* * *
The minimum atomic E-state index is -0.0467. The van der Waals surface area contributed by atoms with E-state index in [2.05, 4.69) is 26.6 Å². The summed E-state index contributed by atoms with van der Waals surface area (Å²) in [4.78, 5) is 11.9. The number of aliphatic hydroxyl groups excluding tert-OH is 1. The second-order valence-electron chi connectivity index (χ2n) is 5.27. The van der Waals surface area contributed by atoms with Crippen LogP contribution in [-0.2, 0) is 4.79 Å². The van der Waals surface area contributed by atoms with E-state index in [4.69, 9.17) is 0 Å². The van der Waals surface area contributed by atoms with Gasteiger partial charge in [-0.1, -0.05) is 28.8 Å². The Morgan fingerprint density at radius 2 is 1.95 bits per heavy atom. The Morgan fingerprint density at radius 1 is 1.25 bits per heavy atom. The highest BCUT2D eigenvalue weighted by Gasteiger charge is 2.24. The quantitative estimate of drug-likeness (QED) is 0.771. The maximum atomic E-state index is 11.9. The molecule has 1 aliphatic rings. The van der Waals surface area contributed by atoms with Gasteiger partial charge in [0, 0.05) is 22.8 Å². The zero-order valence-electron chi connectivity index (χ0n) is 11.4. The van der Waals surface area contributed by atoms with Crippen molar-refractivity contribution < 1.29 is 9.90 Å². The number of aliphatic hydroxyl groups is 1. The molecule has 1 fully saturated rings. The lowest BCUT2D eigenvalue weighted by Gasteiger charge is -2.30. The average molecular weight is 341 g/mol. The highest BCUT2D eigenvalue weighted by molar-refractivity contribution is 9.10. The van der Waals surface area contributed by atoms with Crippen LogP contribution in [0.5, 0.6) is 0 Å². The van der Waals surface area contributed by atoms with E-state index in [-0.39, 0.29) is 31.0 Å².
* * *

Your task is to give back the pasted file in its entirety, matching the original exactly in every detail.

The minimum atomic E-state index is -0.0467. The van der Waals surface area contributed by atoms with E-state index in [2.05, 4.69) is 26.6 Å². The summed E-state index contributed by atoms with van der Waals surface area (Å²) in [4.78, 5) is 11.9. The number of aliphatic hydroxyl groups excluding tert-OH is 1. The second-order valence-electron chi connectivity index (χ2n) is 5.27. The van der Waals surface area contributed by atoms with Crippen LogP contribution in [-0.2, 0) is 4.79 Å². The van der Waals surface area contributed by atoms with E-state index in [4.69, 9.17) is 0 Å². The van der Waals surface area contributed by atoms with Gasteiger partial charge in [-0.1, -0.05) is 28.8 Å². The Morgan fingerprint density at radius 2 is 1.95 bits per heavy atom. The Morgan fingerprint density at radius 1 is 1.25 bits per heavy atom. The highest BCUT2D eigenvalue weighted by Gasteiger charge is 2.24. The quantitative estimate of drug-likeness (QED) is 0.771. The maximum atomic E-state index is 11.9. The molecule has 1 aliphatic rings. The van der Waals surface area contributed by atoms with Gasteiger partial charge in [0, 0.05) is 22.8 Å². The zero-order valence-electron chi connectivity index (χ0n) is 11.4. The van der Waals surface area contributed by atoms with Crippen molar-refractivity contribution < 1.29 is 9.90 Å². The number of aliphatic hydroxyl groups is 1. The molecule has 1 fully saturated rings. The lowest BCUT2D eigenvalue weighted by Gasteiger charge is -2.30. The average molecular weight is 341 g/mol. The highest BCUT2D eigenvalue weighted by molar-refractivity contribution is 9.10. The van der Waals surface area contributed by atoms with Crippen LogP contribution in [0.5, 0.6) is 0 Å². The van der Waals surface area contributed by atoms with E-state index in [-0.39, 0.29) is 31.0 Å².